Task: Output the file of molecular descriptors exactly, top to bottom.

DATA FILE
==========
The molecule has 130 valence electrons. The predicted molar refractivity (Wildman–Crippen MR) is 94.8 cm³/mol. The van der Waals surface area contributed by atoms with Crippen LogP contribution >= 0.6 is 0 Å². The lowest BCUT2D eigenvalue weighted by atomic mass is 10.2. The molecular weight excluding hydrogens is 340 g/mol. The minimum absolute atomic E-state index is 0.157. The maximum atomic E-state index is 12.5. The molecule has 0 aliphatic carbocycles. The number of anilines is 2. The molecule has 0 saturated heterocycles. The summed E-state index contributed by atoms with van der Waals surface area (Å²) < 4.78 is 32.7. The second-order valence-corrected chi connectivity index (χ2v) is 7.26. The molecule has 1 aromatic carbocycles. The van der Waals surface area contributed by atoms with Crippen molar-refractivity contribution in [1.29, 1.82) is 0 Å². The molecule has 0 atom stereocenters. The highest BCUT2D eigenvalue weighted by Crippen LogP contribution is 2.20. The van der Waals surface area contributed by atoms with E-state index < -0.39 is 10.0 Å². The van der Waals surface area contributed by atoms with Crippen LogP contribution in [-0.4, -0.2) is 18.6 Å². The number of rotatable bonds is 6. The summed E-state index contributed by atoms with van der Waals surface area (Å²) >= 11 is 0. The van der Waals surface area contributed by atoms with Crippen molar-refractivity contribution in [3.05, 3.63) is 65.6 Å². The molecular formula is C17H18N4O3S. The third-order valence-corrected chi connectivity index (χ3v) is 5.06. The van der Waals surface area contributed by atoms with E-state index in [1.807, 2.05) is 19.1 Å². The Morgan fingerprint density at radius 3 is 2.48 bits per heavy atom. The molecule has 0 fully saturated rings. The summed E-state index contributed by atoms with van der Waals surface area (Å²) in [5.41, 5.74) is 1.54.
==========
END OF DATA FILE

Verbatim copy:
The molecule has 130 valence electrons. The predicted molar refractivity (Wildman–Crippen MR) is 94.8 cm³/mol. The van der Waals surface area contributed by atoms with Crippen LogP contribution >= 0.6 is 0 Å². The lowest BCUT2D eigenvalue weighted by atomic mass is 10.2. The molecular weight excluding hydrogens is 340 g/mol. The minimum absolute atomic E-state index is 0.157. The maximum atomic E-state index is 12.5. The molecule has 0 aliphatic carbocycles. The number of anilines is 2. The molecule has 0 saturated heterocycles. The summed E-state index contributed by atoms with van der Waals surface area (Å²) < 4.78 is 32.7. The second-order valence-corrected chi connectivity index (χ2v) is 7.26. The molecule has 1 aromatic carbocycles. The van der Waals surface area contributed by atoms with Crippen molar-refractivity contribution in [1.29, 1.82) is 0 Å². The molecule has 0 atom stereocenters. The highest BCUT2D eigenvalue weighted by Crippen LogP contribution is 2.20. The van der Waals surface area contributed by atoms with E-state index < -0.39 is 10.0 Å². The van der Waals surface area contributed by atoms with Crippen LogP contribution in [-0.4, -0.2) is 18.6 Å². The number of rotatable bonds is 6. The summed E-state index contributed by atoms with van der Waals surface area (Å²) >= 11 is 0. The van der Waals surface area contributed by atoms with Crippen molar-refractivity contribution in [3.05, 3.63) is 65.6 Å². The molecular formula is C17H18N4O3S. The third-order valence-corrected chi connectivity index (χ3v) is 5.06. The van der Waals surface area contributed by atoms with E-state index in [1.807, 2.05) is 19.1 Å². The Morgan fingerprint density at radius 3 is 2.48 bits per heavy atom. The molecule has 0 fully saturated rings. The summed E-state index contributed by atoms with van der Waals surface area (Å²) in [5.41, 5.74) is 1.54.